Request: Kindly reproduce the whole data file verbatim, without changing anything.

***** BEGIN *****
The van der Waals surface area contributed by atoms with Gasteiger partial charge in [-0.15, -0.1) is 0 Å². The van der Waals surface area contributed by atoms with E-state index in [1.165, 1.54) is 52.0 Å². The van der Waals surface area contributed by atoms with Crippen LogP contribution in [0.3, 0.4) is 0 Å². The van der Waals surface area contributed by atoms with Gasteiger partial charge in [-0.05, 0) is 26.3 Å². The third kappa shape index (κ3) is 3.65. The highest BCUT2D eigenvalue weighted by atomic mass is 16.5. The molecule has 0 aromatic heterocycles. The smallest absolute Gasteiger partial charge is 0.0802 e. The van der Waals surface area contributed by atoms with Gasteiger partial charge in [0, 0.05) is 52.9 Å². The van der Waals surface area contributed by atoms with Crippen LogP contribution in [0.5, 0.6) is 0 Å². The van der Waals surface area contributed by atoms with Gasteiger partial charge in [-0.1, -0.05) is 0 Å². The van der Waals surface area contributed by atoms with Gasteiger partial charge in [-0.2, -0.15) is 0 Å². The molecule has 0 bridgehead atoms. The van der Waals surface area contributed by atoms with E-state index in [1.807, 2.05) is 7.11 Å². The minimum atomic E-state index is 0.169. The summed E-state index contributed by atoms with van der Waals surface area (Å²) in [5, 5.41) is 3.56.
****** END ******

The van der Waals surface area contributed by atoms with Gasteiger partial charge in [-0.15, -0.1) is 0 Å². The van der Waals surface area contributed by atoms with E-state index in [1.165, 1.54) is 52.0 Å². The van der Waals surface area contributed by atoms with Crippen LogP contribution in [0.3, 0.4) is 0 Å². The van der Waals surface area contributed by atoms with Gasteiger partial charge in [-0.05, 0) is 26.3 Å². The third kappa shape index (κ3) is 3.65. The highest BCUT2D eigenvalue weighted by atomic mass is 16.5. The molecule has 0 aromatic heterocycles. The smallest absolute Gasteiger partial charge is 0.0802 e. The van der Waals surface area contributed by atoms with Gasteiger partial charge in [0, 0.05) is 52.9 Å². The van der Waals surface area contributed by atoms with Crippen LogP contribution in [0.5, 0.6) is 0 Å². The van der Waals surface area contributed by atoms with Gasteiger partial charge in [-0.1, -0.05) is 0 Å². The van der Waals surface area contributed by atoms with Gasteiger partial charge in [-0.2, -0.15) is 0 Å². The molecule has 0 bridgehead atoms. The van der Waals surface area contributed by atoms with E-state index in [1.807, 2.05) is 7.11 Å². The minimum atomic E-state index is 0.169. The summed E-state index contributed by atoms with van der Waals surface area (Å²) in [5, 5.41) is 3.56.